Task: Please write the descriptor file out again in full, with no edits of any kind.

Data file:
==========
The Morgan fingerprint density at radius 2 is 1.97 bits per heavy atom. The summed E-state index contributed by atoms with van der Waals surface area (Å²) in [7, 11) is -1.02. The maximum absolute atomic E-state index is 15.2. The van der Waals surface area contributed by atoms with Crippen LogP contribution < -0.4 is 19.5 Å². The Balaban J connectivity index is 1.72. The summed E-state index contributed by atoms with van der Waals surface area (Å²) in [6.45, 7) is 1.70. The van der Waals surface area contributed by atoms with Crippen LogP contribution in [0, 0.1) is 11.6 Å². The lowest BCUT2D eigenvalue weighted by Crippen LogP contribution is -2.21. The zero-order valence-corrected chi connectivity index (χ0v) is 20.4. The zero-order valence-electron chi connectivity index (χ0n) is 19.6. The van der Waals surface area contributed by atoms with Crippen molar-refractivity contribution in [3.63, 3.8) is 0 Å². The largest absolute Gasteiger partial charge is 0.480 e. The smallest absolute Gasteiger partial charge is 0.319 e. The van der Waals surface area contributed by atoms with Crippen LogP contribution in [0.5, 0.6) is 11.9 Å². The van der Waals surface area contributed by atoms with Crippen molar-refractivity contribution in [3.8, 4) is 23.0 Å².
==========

The Morgan fingerprint density at radius 2 is 1.97 bits per heavy atom. The summed E-state index contributed by atoms with van der Waals surface area (Å²) in [7, 11) is -1.02. The maximum absolute atomic E-state index is 15.2. The van der Waals surface area contributed by atoms with Crippen LogP contribution < -0.4 is 19.5 Å². The Balaban J connectivity index is 1.72. The summed E-state index contributed by atoms with van der Waals surface area (Å²) in [6.45, 7) is 1.70. The van der Waals surface area contributed by atoms with Crippen LogP contribution in [0, 0.1) is 11.6 Å². The lowest BCUT2D eigenvalue weighted by Crippen LogP contribution is -2.21. The zero-order valence-corrected chi connectivity index (χ0v) is 20.4. The zero-order valence-electron chi connectivity index (χ0n) is 19.6. The van der Waals surface area contributed by atoms with Crippen molar-refractivity contribution in [3.63, 3.8) is 0 Å². The largest absolute Gasteiger partial charge is 0.480 e. The smallest absolute Gasteiger partial charge is 0.319 e. The van der Waals surface area contributed by atoms with Crippen LogP contribution in [0.5, 0.6) is 11.9 Å². The van der Waals surface area contributed by atoms with Crippen molar-refractivity contribution in [3.8, 4) is 23.0 Å².